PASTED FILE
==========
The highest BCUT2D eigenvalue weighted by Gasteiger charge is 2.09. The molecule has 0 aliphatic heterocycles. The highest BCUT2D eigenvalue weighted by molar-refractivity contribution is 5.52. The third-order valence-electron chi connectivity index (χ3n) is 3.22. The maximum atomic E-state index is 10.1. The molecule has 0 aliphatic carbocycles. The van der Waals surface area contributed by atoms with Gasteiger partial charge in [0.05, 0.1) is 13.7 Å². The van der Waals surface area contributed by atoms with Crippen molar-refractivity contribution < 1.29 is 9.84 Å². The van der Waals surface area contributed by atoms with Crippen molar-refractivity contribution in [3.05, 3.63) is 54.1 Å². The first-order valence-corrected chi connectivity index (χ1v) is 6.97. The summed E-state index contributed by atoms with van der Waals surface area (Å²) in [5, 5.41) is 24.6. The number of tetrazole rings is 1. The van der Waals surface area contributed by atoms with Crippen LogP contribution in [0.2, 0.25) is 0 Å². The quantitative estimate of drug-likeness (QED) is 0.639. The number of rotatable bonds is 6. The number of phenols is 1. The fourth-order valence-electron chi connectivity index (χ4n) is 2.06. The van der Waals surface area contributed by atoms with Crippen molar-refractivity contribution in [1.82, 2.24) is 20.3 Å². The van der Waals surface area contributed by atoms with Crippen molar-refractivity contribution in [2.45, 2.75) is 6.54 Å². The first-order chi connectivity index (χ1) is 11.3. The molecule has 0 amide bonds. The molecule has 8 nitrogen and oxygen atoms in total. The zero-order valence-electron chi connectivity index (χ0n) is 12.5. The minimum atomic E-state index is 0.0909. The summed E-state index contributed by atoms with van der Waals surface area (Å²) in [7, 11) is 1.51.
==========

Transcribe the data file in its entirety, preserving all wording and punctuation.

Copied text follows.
The highest BCUT2D eigenvalue weighted by Gasteiger charge is 2.09. The molecule has 0 aliphatic heterocycles. The highest BCUT2D eigenvalue weighted by molar-refractivity contribution is 5.52. The third-order valence-electron chi connectivity index (χ3n) is 3.22. The maximum atomic E-state index is 10.1. The molecule has 0 aliphatic carbocycles. The van der Waals surface area contributed by atoms with Gasteiger partial charge in [0.05, 0.1) is 13.7 Å². The van der Waals surface area contributed by atoms with Crippen molar-refractivity contribution < 1.29 is 9.84 Å². The van der Waals surface area contributed by atoms with Crippen molar-refractivity contribution in [3.05, 3.63) is 54.1 Å². The first-order valence-corrected chi connectivity index (χ1v) is 6.97. The summed E-state index contributed by atoms with van der Waals surface area (Å²) in [5, 5.41) is 24.6. The number of tetrazole rings is 1. The van der Waals surface area contributed by atoms with Crippen LogP contribution in [0.2, 0.25) is 0 Å². The quantitative estimate of drug-likeness (QED) is 0.639. The number of rotatable bonds is 6. The number of phenols is 1. The fourth-order valence-electron chi connectivity index (χ4n) is 2.06. The van der Waals surface area contributed by atoms with Crippen molar-refractivity contribution in [1.82, 2.24) is 20.3 Å². The van der Waals surface area contributed by atoms with Crippen molar-refractivity contribution in [2.45, 2.75) is 6.54 Å². The first-order chi connectivity index (χ1) is 11.3. The molecule has 0 amide bonds. The molecule has 8 nitrogen and oxygen atoms in total. The zero-order valence-electron chi connectivity index (χ0n) is 12.5. The minimum atomic E-state index is 0.0909. The summed E-state index contributed by atoms with van der Waals surface area (Å²) in [7, 11) is 1.51.